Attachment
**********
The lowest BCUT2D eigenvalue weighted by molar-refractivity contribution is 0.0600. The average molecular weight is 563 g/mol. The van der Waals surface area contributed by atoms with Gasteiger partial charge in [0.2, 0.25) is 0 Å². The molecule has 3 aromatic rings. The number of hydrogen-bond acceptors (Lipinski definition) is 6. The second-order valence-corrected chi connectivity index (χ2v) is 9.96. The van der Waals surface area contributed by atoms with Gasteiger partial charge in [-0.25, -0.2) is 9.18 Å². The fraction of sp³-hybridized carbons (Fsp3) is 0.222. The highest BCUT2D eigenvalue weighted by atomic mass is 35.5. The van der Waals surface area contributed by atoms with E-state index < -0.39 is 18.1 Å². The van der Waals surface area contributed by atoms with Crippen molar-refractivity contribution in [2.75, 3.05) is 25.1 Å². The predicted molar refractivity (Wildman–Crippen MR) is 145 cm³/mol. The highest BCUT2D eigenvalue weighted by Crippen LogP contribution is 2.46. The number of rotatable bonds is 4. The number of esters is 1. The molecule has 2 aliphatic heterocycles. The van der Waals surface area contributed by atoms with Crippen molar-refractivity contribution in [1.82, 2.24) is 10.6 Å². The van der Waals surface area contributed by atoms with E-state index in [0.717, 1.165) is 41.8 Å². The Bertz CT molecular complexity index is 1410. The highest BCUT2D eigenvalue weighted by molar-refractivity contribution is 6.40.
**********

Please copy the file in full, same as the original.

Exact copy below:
The lowest BCUT2D eigenvalue weighted by molar-refractivity contribution is 0.0600. The average molecular weight is 563 g/mol. The van der Waals surface area contributed by atoms with Gasteiger partial charge in [0.2, 0.25) is 0 Å². The molecule has 3 aromatic rings. The number of hydrogen-bond acceptors (Lipinski definition) is 6. The second-order valence-corrected chi connectivity index (χ2v) is 9.96. The van der Waals surface area contributed by atoms with Gasteiger partial charge in [-0.25, -0.2) is 9.18 Å². The fraction of sp³-hybridized carbons (Fsp3) is 0.222. The highest BCUT2D eigenvalue weighted by atomic mass is 35.5. The van der Waals surface area contributed by atoms with E-state index < -0.39 is 18.1 Å². The van der Waals surface area contributed by atoms with Crippen molar-refractivity contribution in [2.75, 3.05) is 25.1 Å². The predicted molar refractivity (Wildman–Crippen MR) is 145 cm³/mol. The highest BCUT2D eigenvalue weighted by Crippen LogP contribution is 2.46. The number of rotatable bonds is 4. The number of esters is 1. The molecule has 2 aliphatic heterocycles. The van der Waals surface area contributed by atoms with Crippen molar-refractivity contribution in [1.82, 2.24) is 10.6 Å². The van der Waals surface area contributed by atoms with E-state index in [0.717, 1.165) is 41.8 Å². The Bertz CT molecular complexity index is 1410. The highest BCUT2D eigenvalue weighted by molar-refractivity contribution is 6.40.